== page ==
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     I can't believe I'm doing this! What do I know about old. . .

     Ever since my Old Biddies Club rant a couple of weeks ago I've been swamped by applications to join the club. Thousands and thousands of people of every age, race, nationality and gender are begging to get into the OBC. Okay, maybe I exaggerated a little. But about that last one: the gender issue.

     For obvious reasons, guys don't really want to get into the Old Biddies Club. They couldn't if they wanted to. It wouldn't look right. But now they want a club of their own. Who would blame them? It isn't just old biddies who want to go out and wreak havoc on the world. When the ol' guys heard about the OBC, millions—correction, lots—of them said, "Why don't we have a club like that?" With knowing looks and wicked grins, they whisper, "What would we call it?"

     Well, everyone knows what they would call it and this is where I can't believe I'm doing this. I never use uncouth words or rough words or anything remotely hinting of such a thing. Not out loud anyway. Maybe sometimes in a tiny whisper with a bit of fear in it. What if my English professor father heard? What if my genteel brother and sister heard me?

     But—it is what it is. The guys know. Of course their club would be the Old Farts Club.  Ouch! I said it! That was tough. But let's get on with it.

     The OFC will rival the OBC in wreaking havoc on the world with their rowdy meetings at the nearest family restaurant at eight in the morning. Old farts are tough; they get up with the dawn and hustle down to join their fellow old farts for a cup of coffee and a full-on breakfast of eggs and sausage and fried potatoes and burnt toast and whatever else the waitress tells them is on the special for the day.

     As they savor their food and wave their forks around, emphasizing their opinions on the latest news, the food disappears from sight. Their cups are refilled and refilled and refilled as they keep their seats at the table warm. A little harmless flirting with the waitress livens the morning as they discuss all the repairs they had to do the last few days: the leaky roof, the stalled carburetor, the clogged drainpipe from the garbage disposal.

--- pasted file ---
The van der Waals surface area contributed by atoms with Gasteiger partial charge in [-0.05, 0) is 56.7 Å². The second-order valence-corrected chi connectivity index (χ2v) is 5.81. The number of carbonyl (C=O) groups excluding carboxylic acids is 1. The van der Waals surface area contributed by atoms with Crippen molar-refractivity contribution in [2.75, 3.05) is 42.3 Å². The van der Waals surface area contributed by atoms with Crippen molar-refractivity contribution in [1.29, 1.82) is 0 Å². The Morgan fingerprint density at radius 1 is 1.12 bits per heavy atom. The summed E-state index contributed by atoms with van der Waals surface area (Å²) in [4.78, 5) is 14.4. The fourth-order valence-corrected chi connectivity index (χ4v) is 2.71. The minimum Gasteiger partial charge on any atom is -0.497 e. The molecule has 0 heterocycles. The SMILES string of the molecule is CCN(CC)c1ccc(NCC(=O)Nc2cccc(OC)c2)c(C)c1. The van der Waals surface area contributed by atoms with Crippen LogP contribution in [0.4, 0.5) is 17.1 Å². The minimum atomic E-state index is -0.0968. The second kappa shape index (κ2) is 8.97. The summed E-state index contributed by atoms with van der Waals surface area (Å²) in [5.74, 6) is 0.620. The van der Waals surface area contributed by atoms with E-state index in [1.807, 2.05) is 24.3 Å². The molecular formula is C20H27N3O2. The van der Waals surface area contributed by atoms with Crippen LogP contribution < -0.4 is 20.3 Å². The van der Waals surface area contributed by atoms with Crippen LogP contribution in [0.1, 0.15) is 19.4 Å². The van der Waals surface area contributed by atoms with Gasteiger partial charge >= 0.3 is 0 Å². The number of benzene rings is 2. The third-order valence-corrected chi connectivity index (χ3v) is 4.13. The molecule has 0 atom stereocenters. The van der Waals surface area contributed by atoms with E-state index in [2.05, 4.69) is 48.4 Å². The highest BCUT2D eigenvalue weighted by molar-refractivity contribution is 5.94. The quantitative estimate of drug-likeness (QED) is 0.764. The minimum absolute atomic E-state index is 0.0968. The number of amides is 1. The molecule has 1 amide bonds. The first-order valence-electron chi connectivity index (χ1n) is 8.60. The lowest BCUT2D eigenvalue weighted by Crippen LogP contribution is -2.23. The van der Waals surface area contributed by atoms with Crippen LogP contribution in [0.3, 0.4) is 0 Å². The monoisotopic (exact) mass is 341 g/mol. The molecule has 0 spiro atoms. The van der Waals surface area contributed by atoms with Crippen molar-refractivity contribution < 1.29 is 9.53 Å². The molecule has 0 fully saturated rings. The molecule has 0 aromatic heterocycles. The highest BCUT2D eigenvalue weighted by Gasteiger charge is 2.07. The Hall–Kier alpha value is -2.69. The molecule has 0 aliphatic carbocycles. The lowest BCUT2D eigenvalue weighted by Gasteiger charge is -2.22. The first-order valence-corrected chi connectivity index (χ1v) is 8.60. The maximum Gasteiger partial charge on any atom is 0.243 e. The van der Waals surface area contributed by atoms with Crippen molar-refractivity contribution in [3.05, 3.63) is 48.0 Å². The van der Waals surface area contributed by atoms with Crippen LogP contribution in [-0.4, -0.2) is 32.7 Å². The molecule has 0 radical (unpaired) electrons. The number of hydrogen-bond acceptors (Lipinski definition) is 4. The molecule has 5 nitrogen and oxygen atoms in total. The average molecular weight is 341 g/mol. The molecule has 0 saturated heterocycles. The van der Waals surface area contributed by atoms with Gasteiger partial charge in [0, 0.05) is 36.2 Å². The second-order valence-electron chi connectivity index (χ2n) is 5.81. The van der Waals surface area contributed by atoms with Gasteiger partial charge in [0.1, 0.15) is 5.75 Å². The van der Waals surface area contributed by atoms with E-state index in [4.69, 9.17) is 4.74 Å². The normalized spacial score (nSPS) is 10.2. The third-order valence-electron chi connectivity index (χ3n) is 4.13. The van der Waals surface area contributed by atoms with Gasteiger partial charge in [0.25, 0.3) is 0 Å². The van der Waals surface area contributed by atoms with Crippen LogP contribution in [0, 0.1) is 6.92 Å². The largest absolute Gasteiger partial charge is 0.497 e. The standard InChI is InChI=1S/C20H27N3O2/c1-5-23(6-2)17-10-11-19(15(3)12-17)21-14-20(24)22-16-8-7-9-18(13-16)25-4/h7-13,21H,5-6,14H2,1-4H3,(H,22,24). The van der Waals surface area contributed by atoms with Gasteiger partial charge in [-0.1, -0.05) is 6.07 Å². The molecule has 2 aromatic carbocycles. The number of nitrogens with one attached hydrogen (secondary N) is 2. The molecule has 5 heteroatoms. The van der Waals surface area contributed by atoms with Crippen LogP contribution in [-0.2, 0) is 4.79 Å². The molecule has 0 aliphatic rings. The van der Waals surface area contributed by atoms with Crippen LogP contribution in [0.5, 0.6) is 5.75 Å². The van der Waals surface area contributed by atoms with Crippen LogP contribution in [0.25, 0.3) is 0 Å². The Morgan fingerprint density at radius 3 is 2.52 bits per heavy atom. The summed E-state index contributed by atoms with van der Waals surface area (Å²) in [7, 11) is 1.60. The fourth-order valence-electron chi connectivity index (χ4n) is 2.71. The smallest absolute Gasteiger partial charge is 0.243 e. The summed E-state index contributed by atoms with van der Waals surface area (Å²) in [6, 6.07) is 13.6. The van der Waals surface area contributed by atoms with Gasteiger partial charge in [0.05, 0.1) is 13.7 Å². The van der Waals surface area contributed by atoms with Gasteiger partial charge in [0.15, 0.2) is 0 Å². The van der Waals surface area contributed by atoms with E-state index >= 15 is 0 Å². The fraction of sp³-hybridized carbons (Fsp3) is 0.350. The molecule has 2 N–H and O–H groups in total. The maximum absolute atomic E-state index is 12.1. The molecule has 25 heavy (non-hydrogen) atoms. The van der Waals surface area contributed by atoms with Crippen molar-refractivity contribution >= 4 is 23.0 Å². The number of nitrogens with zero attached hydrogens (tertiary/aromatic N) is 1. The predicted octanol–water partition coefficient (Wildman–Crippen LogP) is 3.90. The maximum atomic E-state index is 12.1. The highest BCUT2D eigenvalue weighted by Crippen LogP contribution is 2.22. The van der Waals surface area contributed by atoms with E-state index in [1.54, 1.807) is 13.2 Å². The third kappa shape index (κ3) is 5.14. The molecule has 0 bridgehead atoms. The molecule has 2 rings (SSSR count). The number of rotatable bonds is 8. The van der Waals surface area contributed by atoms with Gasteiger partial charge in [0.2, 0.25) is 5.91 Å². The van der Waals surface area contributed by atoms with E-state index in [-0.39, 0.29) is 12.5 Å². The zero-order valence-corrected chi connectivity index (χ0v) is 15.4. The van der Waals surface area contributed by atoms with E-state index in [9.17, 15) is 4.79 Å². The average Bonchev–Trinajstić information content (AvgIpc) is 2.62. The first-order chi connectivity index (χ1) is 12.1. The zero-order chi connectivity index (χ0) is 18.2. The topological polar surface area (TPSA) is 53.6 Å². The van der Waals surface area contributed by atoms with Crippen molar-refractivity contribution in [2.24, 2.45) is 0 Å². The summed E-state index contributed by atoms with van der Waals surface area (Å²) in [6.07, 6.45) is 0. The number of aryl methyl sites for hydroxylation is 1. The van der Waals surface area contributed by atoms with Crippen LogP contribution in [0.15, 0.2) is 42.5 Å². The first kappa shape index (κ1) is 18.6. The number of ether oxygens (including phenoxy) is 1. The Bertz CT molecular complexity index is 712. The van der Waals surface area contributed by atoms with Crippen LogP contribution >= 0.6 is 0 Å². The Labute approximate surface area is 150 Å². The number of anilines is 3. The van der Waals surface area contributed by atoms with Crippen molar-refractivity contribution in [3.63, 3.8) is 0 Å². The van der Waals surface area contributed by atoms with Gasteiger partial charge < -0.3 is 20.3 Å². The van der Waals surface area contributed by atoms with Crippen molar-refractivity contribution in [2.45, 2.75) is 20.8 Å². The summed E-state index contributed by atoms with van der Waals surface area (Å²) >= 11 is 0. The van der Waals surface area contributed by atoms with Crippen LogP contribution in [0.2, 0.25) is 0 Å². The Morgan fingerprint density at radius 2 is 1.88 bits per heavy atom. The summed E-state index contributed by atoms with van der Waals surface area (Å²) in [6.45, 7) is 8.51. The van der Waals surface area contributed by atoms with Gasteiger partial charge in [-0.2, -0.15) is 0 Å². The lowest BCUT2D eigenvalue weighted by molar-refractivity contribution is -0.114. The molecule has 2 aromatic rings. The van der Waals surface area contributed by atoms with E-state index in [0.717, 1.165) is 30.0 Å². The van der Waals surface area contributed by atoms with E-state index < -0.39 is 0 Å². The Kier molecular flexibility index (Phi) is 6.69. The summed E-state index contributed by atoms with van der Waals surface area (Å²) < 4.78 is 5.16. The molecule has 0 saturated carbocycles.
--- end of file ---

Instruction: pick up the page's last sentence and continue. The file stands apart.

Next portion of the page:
Smart-alec Tobe tells them about a new tool that works ten times as well as a monkey wrench. "Where do you get it? How much does it cost? Does it really work that well?" Tired of the uproar, Don brings up religion. He gets hooted down.

     "No religion or politics!" the other old farts cry. And then their voices rise as Luke and Benny tear apart the President's latest Executive Action, causing Fred to wave his knife dangerously at them, telling them that's a bunch of bull-hockey.

     When things quiet down, it's time to plan their havoc-wreaking actions for the month. What will it be? The car show in La Mesa? The Beer Festival in Escondido? "How about a barbecue with the old biddies?" someone hollers out.

     "Whose house shall we have it at?" All agree that Fred has the best barbecue and Luke knows where to get the best meat so they split up to go home and tell their old biddies to save the date and tell them what they're supposed to bring: potato salad, beans. Brownies or coleslaw, depending on which old biddy they're talking to.

     So that's it for now. I don't want to hear from any of you old farts. I know I got it all wrong, but hey! a gal's got to try, right?

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